Even when the U.S. women’s soccer team triumphs—they just can’t win. At least not in the eyes of various sportscasters, commentators, and soccer diehards who claim there is a right (and wrong) way to win, criticizing the U.S. team for scoring too many times (a record-breaking thirteen!) and for celebrating too much as the goals tallied up. The discussion surrounding yesterday’s game has conflated so-called sportsmanship with gendered expectations of what it means to be “ladylike.” How dare “ladies” continue to score goals after they’ve already secured the win? How dare “ladies” show excitement after said goals? Don’t they know that “ladies” are supposed to win politely? To be seen, and not heard?
Those weighing in on the controversial domination of the Thai women’s team, scarcely try to hide the sexist undertones in their criticism. John Feinstein, a writer, offered his thoughts on Twitter, saying, the blowout “Reminds me of an old 'Peanuts,' in which Linus is telling Charlie Brown about a miracle touchdown to win a game and the celebration. CB says: ‘How'd the other team feel?’” Even during one of the most intense sports tournaments in the entire world, women are still expected to do emotional labor for the opposing team, while literally competing for a world title. Once again, women, first and foremost, encounter demands to empathize, before they are allowed to do anything else—play, win, or celebrate.
On the other hand, the idea that the Thailand team can’t handle defeat is infantilizing and misogynist. Obviously it sucks to lose, but tears, disappointment and sadness are common in World Cup losses across the board. The Thai team is not especially weak or emotional and can certainly manage what happens in every, single sport—you lose. You can’t play sports without being well-versed in what it’s like to lose, and while it may be disheartening, the Thai team is more than capable of getting back up for game two. Not only do claims highlighting the emotional vulnerability of the opposing team under-estimate the strength of Thai women’s soccer, but they also inaccurately channel blame towards the U.S. soccer women players, instead of drawing attention to the institutional failure of FIFA to allocate enough resources or support for developing leagues. It is more productive to draw attention to the deprivation of certain sports teams within a system known for exploitation, than to fault the women who are literally just playing the game.
The double standard we have when it comes to winning and celebrations by women and men’s teams, demonstrates sexism in the critique, where the winning itself isn’t the problem, but that doing so while being a woman is not okay, as any display of female aggression or competitiveness becomes an immediate disqualifier. While it’s hard to find many examples where the U.S. men’s soccer team won by a large margin, the U.S. Men’s Basketball Team beat China in their opening game at the 2016 Summer Olympics, with a final score of 119-62, and defeated Nigeria in 2012 by a whopping 83 points (156-73). In the conversations following those games, the focus did not concentrate on a debate about sportsmanship, or lack thereof, but on the powerhouse squad of NBA all-stars who hoped to take home the gold.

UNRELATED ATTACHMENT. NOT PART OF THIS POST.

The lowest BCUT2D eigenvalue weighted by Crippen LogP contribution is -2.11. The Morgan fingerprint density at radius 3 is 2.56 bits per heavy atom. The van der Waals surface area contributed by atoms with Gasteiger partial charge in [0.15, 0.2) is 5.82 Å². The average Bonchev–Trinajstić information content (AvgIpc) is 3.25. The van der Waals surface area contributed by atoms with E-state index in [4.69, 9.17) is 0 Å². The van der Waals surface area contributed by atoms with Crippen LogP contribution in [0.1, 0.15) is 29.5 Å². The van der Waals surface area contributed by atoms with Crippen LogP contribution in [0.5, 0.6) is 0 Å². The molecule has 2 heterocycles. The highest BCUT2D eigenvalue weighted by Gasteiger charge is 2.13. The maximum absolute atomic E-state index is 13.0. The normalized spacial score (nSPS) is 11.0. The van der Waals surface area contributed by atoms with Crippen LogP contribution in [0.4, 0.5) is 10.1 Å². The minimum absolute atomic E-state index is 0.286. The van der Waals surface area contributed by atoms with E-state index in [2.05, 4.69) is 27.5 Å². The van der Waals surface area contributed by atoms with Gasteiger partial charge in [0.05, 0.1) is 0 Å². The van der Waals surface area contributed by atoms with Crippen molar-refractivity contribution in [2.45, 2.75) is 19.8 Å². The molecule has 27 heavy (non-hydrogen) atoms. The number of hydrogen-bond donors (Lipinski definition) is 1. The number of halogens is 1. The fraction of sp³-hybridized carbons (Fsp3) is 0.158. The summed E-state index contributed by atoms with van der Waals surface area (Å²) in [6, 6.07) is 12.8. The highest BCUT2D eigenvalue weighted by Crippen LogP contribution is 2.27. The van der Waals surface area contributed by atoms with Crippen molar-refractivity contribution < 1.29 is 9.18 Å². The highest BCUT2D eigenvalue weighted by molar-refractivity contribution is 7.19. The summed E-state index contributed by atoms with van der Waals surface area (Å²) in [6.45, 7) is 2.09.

Many sports aficionados claim that it is common, particularly in soccer, for dominating teams to hold back from completely annihilating the opposing team, when the win is already guaranteed. Within soccer culture, this is typically considered good sportsmanship, and it often happens where the winning team will pull back, and kick the ball around midfield to run down the clock, without making many aggressive advances to score. However, the key word here is “typically.” It’s not completely out of the ordinary for a team to play past the bare minimum needed to win, with Germany beating Argentina in 2007 with a score of 11-0. The U.S. Women’s team did not break any technical soccer rule in their game against Thailand, but challenged some sense of what is the socially acceptable standard for behavior while playing. In doing this, many believed the U.S. team acted “classlessly,” according to the New York Post.
Believe it or not, it was actually important for the U.S. team to do as well as they did. Not only do goal differentials break ties in determining who advances to the knockout rounds, but the U.S. team is bound to face fierce competition in the upcoming games, including the second-ranked team, France, in the quarterfinals, if both teams make it that far. It is important for the U.S. team to gain momentum as they prepare to play against some of the toughest competition in the tournament. Additionally, this U.S. women’s team has to work hard, not only to prove themselves as the best women’s team, but must also prove themselves as deserving of equal pay as their male counterparts. The pressure is certainly on, but if the U.S. team has made one thing clear, it’s that they will not back down in the face of sexism, whether it’s coming from Twitter critics or the U.S. Soccer Federation, itself.
Top photo via Wikimedia Commons / Joel Solomon
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Gracie Western is an editorial intern for BUST. She is currently an undergraduate, seeking a B.A. in Sociology and Women, Gender and Sexuality Studies. She may be the only person in the world whose unfixable computer virus is not from porn, but from illegally streaming the 2018 Winter Olympics.